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Claims(5)
We claim:
1. A method of preventing keratoleukoma comprising applying to the eye an amount of a hexapeptide effective to prevent keratoleukoma, wherein said hexapeptide is represented by the formula (I):
A-B-Pro-C-D-E                                              (I)
where
A is L- or D-arginine or lysine whose N-terminal amino group is deaminated, alkylated or acylated;
B is L- or D-arginine, lysine or histidine;
Pro is L- or D-proline;
C is L- or D-tyrosine, tryptophane, or phenylalanine;
D is L- or D-valine, isoleucine, or leucine having an amino group whose hydrogen atom may be substituted with an alkyl group having 1 to 4 carbon atoms; and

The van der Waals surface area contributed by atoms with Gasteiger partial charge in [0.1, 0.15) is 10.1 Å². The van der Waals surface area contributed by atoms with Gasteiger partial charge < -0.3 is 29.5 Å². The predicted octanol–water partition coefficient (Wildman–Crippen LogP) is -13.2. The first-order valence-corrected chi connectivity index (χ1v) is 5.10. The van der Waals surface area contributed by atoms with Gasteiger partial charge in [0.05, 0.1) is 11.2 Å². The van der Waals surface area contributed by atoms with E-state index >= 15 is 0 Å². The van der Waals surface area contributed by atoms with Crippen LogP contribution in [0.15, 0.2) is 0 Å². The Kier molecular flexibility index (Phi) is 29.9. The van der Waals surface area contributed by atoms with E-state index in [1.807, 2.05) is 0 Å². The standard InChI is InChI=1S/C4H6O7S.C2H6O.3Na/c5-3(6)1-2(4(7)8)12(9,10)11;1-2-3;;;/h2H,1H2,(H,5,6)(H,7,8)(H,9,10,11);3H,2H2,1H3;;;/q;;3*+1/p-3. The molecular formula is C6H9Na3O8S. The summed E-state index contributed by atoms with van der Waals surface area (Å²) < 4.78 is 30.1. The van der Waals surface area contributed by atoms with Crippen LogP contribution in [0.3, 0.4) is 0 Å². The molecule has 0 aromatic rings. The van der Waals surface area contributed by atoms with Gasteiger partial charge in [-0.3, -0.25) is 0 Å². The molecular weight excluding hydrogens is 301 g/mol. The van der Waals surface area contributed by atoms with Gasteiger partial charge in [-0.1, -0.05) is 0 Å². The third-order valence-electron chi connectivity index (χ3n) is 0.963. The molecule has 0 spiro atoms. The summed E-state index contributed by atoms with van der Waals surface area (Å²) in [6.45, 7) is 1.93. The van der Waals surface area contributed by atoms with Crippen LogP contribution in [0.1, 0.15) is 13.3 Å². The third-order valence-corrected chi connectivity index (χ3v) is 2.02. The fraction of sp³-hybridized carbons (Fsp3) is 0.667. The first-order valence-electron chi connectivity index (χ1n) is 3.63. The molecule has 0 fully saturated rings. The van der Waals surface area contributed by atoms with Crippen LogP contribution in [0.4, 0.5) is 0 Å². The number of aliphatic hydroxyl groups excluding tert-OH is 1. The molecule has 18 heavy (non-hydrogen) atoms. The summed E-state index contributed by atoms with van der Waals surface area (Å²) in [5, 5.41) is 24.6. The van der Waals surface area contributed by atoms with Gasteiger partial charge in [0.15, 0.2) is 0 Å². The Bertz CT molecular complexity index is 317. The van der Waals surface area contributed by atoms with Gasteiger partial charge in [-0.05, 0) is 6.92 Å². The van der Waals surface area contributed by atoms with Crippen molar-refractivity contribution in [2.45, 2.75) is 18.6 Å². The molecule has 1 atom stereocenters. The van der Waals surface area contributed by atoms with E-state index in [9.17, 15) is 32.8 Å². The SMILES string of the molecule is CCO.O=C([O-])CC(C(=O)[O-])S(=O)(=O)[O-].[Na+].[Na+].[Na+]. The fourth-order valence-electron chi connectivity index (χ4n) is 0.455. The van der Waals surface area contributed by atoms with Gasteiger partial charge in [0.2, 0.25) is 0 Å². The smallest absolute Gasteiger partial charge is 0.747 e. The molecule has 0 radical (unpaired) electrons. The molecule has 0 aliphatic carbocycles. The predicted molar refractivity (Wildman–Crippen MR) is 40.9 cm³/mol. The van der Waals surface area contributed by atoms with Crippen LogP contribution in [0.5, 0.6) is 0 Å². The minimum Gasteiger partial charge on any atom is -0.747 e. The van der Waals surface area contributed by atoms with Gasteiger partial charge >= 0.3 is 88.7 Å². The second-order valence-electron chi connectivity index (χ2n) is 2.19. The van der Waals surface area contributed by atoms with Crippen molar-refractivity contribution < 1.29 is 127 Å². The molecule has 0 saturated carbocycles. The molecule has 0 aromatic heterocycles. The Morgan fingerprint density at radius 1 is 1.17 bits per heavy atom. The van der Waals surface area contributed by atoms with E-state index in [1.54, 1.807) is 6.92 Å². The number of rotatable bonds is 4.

E is L- or D-valine, isoleucine or leucine having a C-terminal carboxylic group which is unsubstituted or substituted with --COOR, --CH2 OR or --CONHR, where R represents a hydrogen atom or an alkyl group having 1 to 4 carbon atoms.
2. The method according to claim 1, wherein said hexapeptide is in a pharmacologically acceptable carrier.
3. The method according to claim 1, wherein said hexapeptide is selected from the group consisting of:
Desamino-Arg-Arg-Pro-Tyr-Ile-Leu-OH;
Desamino-Arg-Arg-Pro-Tyr-Ile-Leucinol;
Desamino-Arg-Lys-Pro-Tyr-Ile-Leu-NH2 ;
Desamino-Arg-Arg-Pro-Trp-Ile-Leu-OEt;
N-acetyl-Arg-Arg-Pro-Tyr-Ile-Leu-OH;
N-acetyl-Arg-Arg-Pro-Tyr-Ile-Leucinol;
N-acetyl-Arg-Lys-Pro-Tyr-Ile-Leu-NH2 ;
N-acetyl-Arg-Arg-Pro-Trp-Ile-Leu-OEt:
N-butyl-Arg-Arg-Pro-Tyr-Ile-Leu-OH;
N-butyl-Arg-Arg-Pro-Tyr-Ile-Leucinol;
N-butyl-Arg-Lys-Pro-Tyr-Ile-Leu-NH2 ; and
N-butyl-Arg-Arg-Pro-Trp-Ile-Leu-OEt.
4. The method according to claim 2, wherein said hexapeptide is in the form of an eye drop containing said hexapeptide or its pharmacologically acceptable salt in an amount of 10 ng/ml to 100 ng/ml.